Twitter to pay $150m fine for using private user data to serve ads

26 May 2022

Image: © MichaelVi/

The FTC said more than 140m users were impacted when Twitter ‘inadvertently’ used email addresses and phone numbers – provided for account security – for advertising.

Twitter has agreed to pay a fine of $150m issued by the US Federal Trade Commission (FTC) over the improper use of private user data for targeted advertising.

The FTC took action against the social media platform for deceptively using phone numbers and email addresses for ad targeting, and Twitter has now agreed to pay the fine to settle allegations.

According to court documents filed this week, more than 140m users shared their phone numbers and email addresses with Twitter between 2013 and 2019 based on “deceptive statements” that the data would be used for account security.

Twitter admitted to the privacy incident in 2019, saying it served tailored ads by “inadvertently” using phone numbers and email addresses that were provided for two-factor authentication and other purposes.

“As the complaint notes, Twitter obtained data from users on the pretext of harnessing it for security purposes but then ended up also using the data to target users with ads,” FTC chair Lina M Khan said yesterday (25 May).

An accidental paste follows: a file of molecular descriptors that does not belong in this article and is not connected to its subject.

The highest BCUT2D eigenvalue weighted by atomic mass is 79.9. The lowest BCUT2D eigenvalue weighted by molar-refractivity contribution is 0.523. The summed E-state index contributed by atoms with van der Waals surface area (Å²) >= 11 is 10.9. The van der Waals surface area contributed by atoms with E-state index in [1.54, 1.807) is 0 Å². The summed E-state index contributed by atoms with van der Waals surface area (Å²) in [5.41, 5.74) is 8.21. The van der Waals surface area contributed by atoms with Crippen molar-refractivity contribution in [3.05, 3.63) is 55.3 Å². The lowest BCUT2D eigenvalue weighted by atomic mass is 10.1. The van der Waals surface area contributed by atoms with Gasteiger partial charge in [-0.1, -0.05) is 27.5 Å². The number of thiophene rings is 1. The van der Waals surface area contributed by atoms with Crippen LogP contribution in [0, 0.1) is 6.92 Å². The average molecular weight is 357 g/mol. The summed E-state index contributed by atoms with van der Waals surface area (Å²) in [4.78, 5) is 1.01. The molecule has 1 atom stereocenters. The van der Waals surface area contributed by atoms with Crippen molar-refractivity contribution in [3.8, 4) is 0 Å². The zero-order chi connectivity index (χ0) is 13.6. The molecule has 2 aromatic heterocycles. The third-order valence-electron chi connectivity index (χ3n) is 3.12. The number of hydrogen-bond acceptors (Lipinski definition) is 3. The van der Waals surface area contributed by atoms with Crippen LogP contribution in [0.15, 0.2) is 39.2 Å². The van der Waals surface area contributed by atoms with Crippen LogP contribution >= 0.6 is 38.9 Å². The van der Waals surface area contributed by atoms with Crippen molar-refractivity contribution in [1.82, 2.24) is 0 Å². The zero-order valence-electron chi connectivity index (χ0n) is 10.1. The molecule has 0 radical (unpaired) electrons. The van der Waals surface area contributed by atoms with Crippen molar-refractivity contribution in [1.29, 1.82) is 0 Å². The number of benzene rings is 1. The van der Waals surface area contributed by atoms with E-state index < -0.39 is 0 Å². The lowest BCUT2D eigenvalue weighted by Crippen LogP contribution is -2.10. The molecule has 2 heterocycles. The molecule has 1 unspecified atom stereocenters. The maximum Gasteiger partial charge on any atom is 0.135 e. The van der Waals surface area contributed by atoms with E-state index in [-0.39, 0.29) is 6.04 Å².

“This practice affected more than 140m Twitter users, while boosting Twitter’s primary source of revenue.”

Twitter received the FTC complaint in 2020 and said it expected a fine of between $150m to $250m.

The FTC said Twitter had violated a consent order from 2011 that required the company to maintain a comprehensive security programme and barred it from misleading users about the extent of its privacy practices.

Along with the $150m penalty, the FTC is proposing a new order with provisions for Twitter to follow.

The new order would prohibit Twitter from using the numbers and email addresses it collected to serve ads. It would also have to provide multi-factor authentication options that don’t require users to provide a mobile number.

Twitter has to implement an enhanced privacy programme and information security programme. The company has to get these assessed by an independent third party approved by the FTC and report privacy or security incidents to the FTC within 30 days.

US Department of Justice associate attorney general Vanita Gupta said the the $150m penalty “reflects the seriousness of the allegations against Twitter”.

“The substantial new compliance measures to be imposed as a result of today’s proposed settlement will help prevent further misleading tactics that threaten users’ privacy.”

In 2019, the FTC fined Facebook $5bn for its mishandling of user data after years of investigation. It referred to the fine as an “unprecedented penalty” and an “historic victory for American consumers”. Facebook was also subject to new privacy and data security requirements as a result of the case.

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Leigh Mc Gowran is a journalist with Silicon Republic